Peloton raises subscription fees and cuts prices for bikes and treads

A Peloton Interactive Inc. logo on a stationary bike at the company’s showroom in Dedham, Massachusetts, U.S., Wednesday, February 3, 2021.

Adam Glanzman | Bloomberg | Getty Images

Peloton is increasing the monthly fee for its on-demand fitness content for the first time ever, while also reducing the prices of its Bike, Bike+ and Tread machines in a bid to reach new customers under the leadership of Managing Director Barry McCarthy.

McCarthy, who has been at the helm of the company for just over two months, is expected to announce the sweeping internal changes on Thursday. It comes as Peloton attempts to reverse a recent sharp drop in its share price.

Peloton shares first jumped on the news before being halted shortly after 11 a.m. for trading volatility. Stocks have rallied slightly but have recently fallen around 4%.

McCarthy, a former Netflix and Spotify executive, was candid in recent press interviews about what he saw as an opportunity at Peloton to cut hardware costs. This, in theory, would lower the barrier to entry for a consumer, and then the business could focus on growing monthly recurring revenue.

“The pricing changes announced today are part of CEO Barry McCarthy’s vision to grow the Peloton community,” a company spokesperson told CNBC.

Starting June 1, the price of Peloton’s all-access subscription plan in the US will increase to $44 per month, from $39. In Canada, the fee will increase to $55 per month, up from $49. Pricing for international members will remain unchanged, Peloton said. The cost of a digital-only subscription, for people who don’t own any Peloton gear, will still be $12.99 per month.

Peloton explained the decision in a company blog post shared with CNBC. “Creating great content and an engaging platform comes at a cost,” the company said. The price increases will allow Peloton to continue delivering to users, he added.

In the meantime, starting Thursday at 6 p.m. ET, Peloton will slash the prices of its connected fitness bikes and treadmills in hopes of making its products more affordable to a wider audience and increasing its market share following a surge in demand fueled by the pandemic.

  • The price of his bike will drop from $1,745 to $1,445. Cost includes $250 shipping and installation.
  • The Bike+ will drop from $2,495 to $1,995.
  • The Tread machine will sell for $2,695, down from $2,845. The tread cost includes $350 shipping and installation.

Peloton is also currently testing a rental option in select US markets, where users can pay a monthly fee of between $60 and $100 for a rented bike and to access its library of workout content. The company said it recently expanded the test to other markets and added the Bike+ as another rental option.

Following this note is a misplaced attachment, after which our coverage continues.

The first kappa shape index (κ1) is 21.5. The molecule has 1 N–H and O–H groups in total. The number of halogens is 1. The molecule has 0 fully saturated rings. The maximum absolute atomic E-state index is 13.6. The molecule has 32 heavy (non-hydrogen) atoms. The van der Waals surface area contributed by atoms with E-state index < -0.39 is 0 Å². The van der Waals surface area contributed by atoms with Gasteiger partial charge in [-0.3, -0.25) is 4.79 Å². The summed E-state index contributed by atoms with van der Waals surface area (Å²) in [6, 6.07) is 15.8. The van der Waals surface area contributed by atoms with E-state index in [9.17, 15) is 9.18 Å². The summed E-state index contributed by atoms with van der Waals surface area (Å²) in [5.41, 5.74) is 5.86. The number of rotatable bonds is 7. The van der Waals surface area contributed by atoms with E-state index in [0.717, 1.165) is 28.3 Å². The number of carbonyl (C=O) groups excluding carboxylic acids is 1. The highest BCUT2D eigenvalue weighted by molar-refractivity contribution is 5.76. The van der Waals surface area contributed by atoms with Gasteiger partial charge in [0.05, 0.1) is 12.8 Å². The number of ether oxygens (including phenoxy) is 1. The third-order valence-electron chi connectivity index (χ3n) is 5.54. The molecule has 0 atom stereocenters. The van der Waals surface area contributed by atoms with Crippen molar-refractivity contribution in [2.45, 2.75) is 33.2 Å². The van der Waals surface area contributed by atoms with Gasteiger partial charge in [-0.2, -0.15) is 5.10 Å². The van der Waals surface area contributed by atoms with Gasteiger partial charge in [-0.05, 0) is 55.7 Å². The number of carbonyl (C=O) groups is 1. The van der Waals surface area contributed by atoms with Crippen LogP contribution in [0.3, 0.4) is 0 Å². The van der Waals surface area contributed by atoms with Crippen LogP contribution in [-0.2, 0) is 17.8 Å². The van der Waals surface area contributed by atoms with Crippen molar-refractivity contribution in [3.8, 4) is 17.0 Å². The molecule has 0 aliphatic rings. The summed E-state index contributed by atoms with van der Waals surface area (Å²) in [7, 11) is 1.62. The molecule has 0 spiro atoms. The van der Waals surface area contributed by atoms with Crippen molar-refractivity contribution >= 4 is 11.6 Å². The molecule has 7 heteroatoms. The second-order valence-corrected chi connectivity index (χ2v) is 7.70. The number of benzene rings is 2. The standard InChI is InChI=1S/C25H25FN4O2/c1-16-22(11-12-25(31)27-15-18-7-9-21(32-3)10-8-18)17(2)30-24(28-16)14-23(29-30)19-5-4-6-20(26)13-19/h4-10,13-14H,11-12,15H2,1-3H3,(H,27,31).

As of December 31, Peloton had 2.77 million fitness-connected subscribers. It has over 6.6 million total members, including people who only pay to access its workout classes.

The company has already shown a penchant for making its hardware more affordable, especially as McCarthy pushes the subscription model. Earlier this month, he started selling his new strength product, Peloton Guide, for $295. That’s $200 less than what Peloton said last November the device, which comes with a heart rate armband, would cost at retail.

Platoon under pressure

In recent weeks, Peloton’s stock has traded below $29, where it was at its initial public offering price in 2019, also bringing it back to pre-pandemic levels. Shares have fallen nearly 35% since the day McCarthy was announced as CEO.

McCarthy took over as CEO from Peloton founder John Foley in early February, who now serves as executive chairman.

At the time, Peloton also announced plans to cut approximately 2,800 jobs from its business and shed hundreds of thousands of dollars in annual expenses, as part of a massive restructuring and operational reset.

Still, there are concerns that McCarthy, who says he still works closely with Foley, may not be doing enough to return to profitability.

On Wednesday, activist Blackwells Capital reiterated his call for Peloton to consider a sale of the company, arguing in a presentation that the company’s shareholders are worse off than they were before McCarthy take over. Peloton had no comment.

What Blackwells and other analysts can agree on, however, is that Peloton has built a loyal base of subscribers who have invested in the company’s workout equipment and continue to pay the monthly fee. for the content that goes with it. Its average fitness-related net monthly churn in the last quarter was 0.79%. The lower the churn, the better the news for Peloton.

As of December 31, Peloton Connected Fitness subscribers also averaged 15.5 workouts per month.

Peloton continues to roll out new types of classes, from yoga to meditation to kickboxing, in an effort to give its members more bang for their buck.

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